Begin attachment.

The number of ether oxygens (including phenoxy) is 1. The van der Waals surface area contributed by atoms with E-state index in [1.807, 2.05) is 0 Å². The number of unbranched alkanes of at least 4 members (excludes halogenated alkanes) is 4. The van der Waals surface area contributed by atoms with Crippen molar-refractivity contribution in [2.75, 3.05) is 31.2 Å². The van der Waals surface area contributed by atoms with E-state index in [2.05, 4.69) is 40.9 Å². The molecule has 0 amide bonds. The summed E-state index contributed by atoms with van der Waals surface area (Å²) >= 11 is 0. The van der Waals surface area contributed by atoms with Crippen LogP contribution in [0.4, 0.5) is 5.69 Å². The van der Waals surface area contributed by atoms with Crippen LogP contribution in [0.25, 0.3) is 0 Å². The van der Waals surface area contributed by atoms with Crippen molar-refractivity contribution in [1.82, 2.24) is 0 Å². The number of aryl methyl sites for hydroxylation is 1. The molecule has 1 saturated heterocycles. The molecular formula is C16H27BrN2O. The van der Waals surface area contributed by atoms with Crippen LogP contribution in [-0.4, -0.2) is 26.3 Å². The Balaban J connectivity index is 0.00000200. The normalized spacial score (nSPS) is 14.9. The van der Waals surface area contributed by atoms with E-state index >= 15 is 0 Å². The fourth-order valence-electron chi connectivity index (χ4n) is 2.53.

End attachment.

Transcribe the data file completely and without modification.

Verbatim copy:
The number of ether oxygens (including phenoxy) is 1. The van der Waals surface area contributed by atoms with E-state index in [1.807, 2.05) is 0 Å². The number of unbranched alkanes of at least 4 members (excludes halogenated alkanes) is 4. The van der Waals surface area contributed by atoms with Crippen molar-refractivity contribution in [2.75, 3.05) is 31.2 Å². The van der Waals surface area contributed by atoms with E-state index in [2.05, 4.69) is 40.9 Å². The molecule has 0 amide bonds. The summed E-state index contributed by atoms with van der Waals surface area (Å²) >= 11 is 0. The van der Waals surface area contributed by atoms with Crippen LogP contribution in [0.4, 0.5) is 5.69 Å². The van der Waals surface area contributed by atoms with Crippen LogP contribution in [0.25, 0.3) is 0 Å². The van der Waals surface area contributed by atoms with Crippen molar-refractivity contribution in [1.82, 2.24) is 0 Å². The number of aryl methyl sites for hydroxylation is 1. The molecule has 1 saturated heterocycles. The molecular formula is C16H27BrN2O. The van der Waals surface area contributed by atoms with Crippen LogP contribution in [-0.4, -0.2) is 26.3 Å². The Balaban J connectivity index is 0.00000200. The normalized spacial score (nSPS) is 14.9. The van der Waals surface area contributed by atoms with E-state index >= 15 is 0 Å². The fourth-order valence-electron chi connectivity index (χ4n) is 2.53.